Comment: I disagree and believe the adapter is necessary because some 18650 batteries will have trouble---especially if their positive terminal is flat rather than raised (like many OEM 18650 batteries). Plus, the battery can move and make noise when running or fighting if an adapter is not used. As for the melting problem---it shows that the wrong plastic was used to make the adapter. Either a high-temperature plastic should be used or some other material selected. Plus, the adapter could be perforated to enable heat to transfer more efficiently from the battery to the metal body of the flashlight.
At the end of our conversation, Simon promised to send me an updated version of this flashlight to evaluate. It arrived today and I tested it. It came in a box with the same model number label (ST6FL13661013) as the old version and looked nearly identical except the front nose ring and end cap which are shaped a little differently. But the easiest way to recognize the new version is with change #3 below. Here are the three changes that were made to the new version:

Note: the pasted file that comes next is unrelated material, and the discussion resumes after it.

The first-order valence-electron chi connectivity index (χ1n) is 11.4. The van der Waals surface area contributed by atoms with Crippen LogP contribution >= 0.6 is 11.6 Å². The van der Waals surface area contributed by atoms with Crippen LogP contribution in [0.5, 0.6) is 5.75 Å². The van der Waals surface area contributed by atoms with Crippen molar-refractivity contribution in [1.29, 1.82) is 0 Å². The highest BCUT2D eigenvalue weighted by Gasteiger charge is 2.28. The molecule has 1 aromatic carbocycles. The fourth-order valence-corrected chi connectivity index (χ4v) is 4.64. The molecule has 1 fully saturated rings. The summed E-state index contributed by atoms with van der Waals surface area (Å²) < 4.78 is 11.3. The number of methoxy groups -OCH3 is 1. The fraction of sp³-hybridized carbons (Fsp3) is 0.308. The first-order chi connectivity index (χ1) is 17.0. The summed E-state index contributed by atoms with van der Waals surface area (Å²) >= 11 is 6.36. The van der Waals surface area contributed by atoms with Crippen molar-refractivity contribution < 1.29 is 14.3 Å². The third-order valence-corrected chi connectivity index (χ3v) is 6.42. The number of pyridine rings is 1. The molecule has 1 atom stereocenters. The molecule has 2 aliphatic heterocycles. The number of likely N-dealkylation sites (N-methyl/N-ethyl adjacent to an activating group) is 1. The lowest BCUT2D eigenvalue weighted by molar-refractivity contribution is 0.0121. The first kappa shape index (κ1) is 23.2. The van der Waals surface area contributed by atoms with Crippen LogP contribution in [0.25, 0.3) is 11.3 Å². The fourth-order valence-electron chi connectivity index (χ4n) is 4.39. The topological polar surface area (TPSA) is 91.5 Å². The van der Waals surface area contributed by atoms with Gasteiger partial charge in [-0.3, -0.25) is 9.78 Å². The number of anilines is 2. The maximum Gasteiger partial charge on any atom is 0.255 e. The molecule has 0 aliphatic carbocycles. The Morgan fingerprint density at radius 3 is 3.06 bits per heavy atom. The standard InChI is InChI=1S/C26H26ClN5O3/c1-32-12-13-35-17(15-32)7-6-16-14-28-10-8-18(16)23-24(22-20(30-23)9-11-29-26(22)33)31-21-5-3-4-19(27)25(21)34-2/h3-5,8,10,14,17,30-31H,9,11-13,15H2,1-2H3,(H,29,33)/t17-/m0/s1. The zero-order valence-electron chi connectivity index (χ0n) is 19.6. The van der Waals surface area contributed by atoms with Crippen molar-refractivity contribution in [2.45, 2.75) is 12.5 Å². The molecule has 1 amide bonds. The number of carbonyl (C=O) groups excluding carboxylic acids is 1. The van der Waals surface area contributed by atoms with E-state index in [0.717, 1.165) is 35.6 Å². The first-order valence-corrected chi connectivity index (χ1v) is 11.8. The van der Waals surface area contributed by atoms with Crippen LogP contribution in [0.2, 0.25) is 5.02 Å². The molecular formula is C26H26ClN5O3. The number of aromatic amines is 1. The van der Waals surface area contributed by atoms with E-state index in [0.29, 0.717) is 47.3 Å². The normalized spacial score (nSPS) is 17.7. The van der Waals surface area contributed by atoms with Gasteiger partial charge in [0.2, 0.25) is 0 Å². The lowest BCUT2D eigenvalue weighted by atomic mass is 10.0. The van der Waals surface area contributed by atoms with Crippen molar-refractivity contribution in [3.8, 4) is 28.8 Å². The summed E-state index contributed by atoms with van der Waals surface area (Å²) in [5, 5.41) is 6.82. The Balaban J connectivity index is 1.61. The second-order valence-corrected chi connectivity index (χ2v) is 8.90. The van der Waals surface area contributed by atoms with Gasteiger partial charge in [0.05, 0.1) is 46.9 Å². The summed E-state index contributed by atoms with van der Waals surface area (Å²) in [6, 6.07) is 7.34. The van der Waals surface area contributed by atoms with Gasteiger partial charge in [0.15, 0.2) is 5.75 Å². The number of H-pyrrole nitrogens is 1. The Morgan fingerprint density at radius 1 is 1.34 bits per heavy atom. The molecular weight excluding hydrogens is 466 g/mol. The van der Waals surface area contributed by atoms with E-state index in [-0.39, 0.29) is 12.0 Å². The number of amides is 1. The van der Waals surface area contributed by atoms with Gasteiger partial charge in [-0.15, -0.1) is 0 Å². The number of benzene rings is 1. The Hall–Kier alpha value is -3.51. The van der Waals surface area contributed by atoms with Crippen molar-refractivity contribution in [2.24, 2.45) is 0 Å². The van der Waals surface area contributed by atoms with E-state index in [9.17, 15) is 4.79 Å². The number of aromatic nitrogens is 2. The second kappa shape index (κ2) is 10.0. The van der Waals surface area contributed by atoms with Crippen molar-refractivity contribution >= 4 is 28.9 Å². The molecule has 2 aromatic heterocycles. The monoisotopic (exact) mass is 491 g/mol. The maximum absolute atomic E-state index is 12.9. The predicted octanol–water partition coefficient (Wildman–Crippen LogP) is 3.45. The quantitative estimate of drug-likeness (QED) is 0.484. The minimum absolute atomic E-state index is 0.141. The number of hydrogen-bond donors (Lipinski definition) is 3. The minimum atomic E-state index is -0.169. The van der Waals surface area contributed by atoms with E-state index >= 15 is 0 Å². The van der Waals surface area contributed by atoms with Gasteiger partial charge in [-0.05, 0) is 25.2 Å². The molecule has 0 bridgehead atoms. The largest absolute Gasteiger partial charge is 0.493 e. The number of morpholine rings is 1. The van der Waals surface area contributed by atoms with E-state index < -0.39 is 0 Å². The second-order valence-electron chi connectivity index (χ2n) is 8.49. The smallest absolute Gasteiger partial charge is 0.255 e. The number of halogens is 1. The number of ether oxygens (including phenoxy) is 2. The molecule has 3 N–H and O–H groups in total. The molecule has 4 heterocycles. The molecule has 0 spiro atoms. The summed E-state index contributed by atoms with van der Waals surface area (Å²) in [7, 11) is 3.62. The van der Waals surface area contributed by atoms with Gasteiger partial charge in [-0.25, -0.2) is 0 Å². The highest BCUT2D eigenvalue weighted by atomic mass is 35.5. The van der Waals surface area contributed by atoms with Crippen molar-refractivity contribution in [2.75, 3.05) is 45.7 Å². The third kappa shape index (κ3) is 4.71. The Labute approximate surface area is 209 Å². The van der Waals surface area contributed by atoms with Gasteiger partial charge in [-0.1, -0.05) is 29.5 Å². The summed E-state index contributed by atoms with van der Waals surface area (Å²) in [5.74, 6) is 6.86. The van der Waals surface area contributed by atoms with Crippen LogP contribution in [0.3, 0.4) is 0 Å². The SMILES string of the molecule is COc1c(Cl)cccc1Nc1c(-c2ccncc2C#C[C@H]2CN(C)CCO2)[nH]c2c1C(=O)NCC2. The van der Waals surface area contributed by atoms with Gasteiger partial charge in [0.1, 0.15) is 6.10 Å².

1 - The updated version always turns on to the bright setting regardless which mode was previously selected when the flashlight was turned off. The old version would turn on to the next setting from the one that was last used when the flashlight was turned off (unless it has been off for a long time, in which case, it would revert back to the high setting).
Comment: I believe this is an okay compromise---it is definitely better than the way the old version worked. But I still do not like it. In spite of what the "experts" have said, many of us want the flashlight to default to the low setting so that it is not so bright when it is turned on at night. We don't want to accidentally reveal out position to a hostile. Nor do we want to blow out our night vision with 500 lumens when we need to use the light at close range. The ideal solution in my opinion would be to separate the mode from the on/off button and provide a second button (or rotating switch like the "Focus" collar) that would allow the user to select the mode he/she wants the flashlight to turn on to. This is the only truly acceptable solution in my opinion. And it would separate the Simon T6 Pro as being superior from almost all other flashlights in its class.